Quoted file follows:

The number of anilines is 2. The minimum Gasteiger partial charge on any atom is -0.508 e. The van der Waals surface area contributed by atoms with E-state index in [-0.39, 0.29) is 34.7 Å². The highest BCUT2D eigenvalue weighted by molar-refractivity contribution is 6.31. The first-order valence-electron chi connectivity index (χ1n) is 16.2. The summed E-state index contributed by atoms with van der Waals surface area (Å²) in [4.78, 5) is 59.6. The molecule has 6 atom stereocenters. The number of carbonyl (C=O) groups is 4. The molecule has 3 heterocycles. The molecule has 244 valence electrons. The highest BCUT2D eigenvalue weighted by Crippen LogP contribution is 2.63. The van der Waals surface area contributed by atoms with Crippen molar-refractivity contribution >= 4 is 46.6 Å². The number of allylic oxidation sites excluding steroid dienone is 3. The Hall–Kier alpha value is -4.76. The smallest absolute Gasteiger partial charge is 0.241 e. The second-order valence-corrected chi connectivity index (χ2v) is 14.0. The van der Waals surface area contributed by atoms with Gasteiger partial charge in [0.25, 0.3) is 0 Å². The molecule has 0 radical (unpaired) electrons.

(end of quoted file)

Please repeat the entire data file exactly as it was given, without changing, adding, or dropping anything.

The number of anilines is 2. The minimum Gasteiger partial charge on any atom is -0.508 e. The van der Waals surface area contributed by atoms with E-state index in [-0.39, 0.29) is 34.7 Å². The highest BCUT2D eigenvalue weighted by molar-refractivity contribution is 6.31. The first-order valence-electron chi connectivity index (χ1n) is 16.2. The summed E-state index contributed by atoms with van der Waals surface area (Å²) in [4.78, 5) is 59.6. The molecule has 6 atom stereocenters. The number of carbonyl (C=O) groups is 4. The molecule has 3 heterocycles. The molecule has 244 valence electrons. The highest BCUT2D eigenvalue weighted by Crippen LogP contribution is 2.63. The van der Waals surface area contributed by atoms with Crippen molar-refractivity contribution >= 4 is 46.6 Å². The number of allylic oxidation sites excluding steroid dienone is 3. The Hall–Kier alpha value is -4.76. The smallest absolute Gasteiger partial charge is 0.241 e. The second-order valence-corrected chi connectivity index (χ2v) is 14.0. The van der Waals surface area contributed by atoms with Gasteiger partial charge in [0.25, 0.3) is 0 Å². The molecule has 0 radical (unpaired) electrons.